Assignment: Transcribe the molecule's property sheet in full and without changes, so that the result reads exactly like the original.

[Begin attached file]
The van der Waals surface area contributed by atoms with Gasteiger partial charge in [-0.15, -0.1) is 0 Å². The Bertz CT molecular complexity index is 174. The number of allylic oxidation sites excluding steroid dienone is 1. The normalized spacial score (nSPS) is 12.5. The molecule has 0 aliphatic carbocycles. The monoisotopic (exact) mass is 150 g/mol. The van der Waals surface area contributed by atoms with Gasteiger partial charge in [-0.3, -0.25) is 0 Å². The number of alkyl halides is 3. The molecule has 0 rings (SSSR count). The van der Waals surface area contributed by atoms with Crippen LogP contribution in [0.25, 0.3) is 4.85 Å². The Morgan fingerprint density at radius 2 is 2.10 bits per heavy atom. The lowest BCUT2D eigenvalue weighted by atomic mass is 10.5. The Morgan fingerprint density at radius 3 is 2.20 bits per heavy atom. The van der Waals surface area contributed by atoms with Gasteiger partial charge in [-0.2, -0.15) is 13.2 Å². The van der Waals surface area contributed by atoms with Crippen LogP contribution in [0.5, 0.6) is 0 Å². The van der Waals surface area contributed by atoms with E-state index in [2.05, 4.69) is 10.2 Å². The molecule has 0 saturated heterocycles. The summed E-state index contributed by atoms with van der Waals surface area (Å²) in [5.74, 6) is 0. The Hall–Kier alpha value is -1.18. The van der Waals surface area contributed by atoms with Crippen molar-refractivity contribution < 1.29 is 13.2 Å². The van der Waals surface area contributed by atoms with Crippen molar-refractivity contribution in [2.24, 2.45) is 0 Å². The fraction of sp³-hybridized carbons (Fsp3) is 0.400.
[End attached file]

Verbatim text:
The van der Waals surface area contributed by atoms with Gasteiger partial charge in [-0.15, -0.1) is 0 Å². The Bertz CT molecular complexity index is 174. The number of allylic oxidation sites excluding steroid dienone is 1. The normalized spacial score (nSPS) is 12.5. The molecule has 0 aliphatic carbocycles. The monoisotopic (exact) mass is 150 g/mol. The van der Waals surface area contributed by atoms with Gasteiger partial charge in [-0.3, -0.25) is 0 Å². The number of alkyl halides is 3. The molecule has 0 rings (SSSR count). The van der Waals surface area contributed by atoms with Crippen LogP contribution in [0.25, 0.3) is 4.85 Å². The Morgan fingerprint density at radius 2 is 2.10 bits per heavy atom. The lowest BCUT2D eigenvalue weighted by atomic mass is 10.5. The Morgan fingerprint density at radius 3 is 2.20 bits per heavy atom. The van der Waals surface area contributed by atoms with Gasteiger partial charge in [-0.2, -0.15) is 13.2 Å². The van der Waals surface area contributed by atoms with Crippen LogP contribution in [0.5, 0.6) is 0 Å². The van der Waals surface area contributed by atoms with E-state index in [2.05, 4.69) is 10.2 Å². The molecule has 0 saturated heterocycles. The summed E-state index contributed by atoms with van der Waals surface area (Å²) in [5.74, 6) is 0. The Hall–Kier alpha value is -1.18. The van der Waals surface area contributed by atoms with Crippen molar-refractivity contribution < 1.29 is 13.2 Å². The van der Waals surface area contributed by atoms with Crippen molar-refractivity contribution in [2.24, 2.45) is 0 Å². The fraction of sp³-hybridized carbons (Fsp3) is 0.400.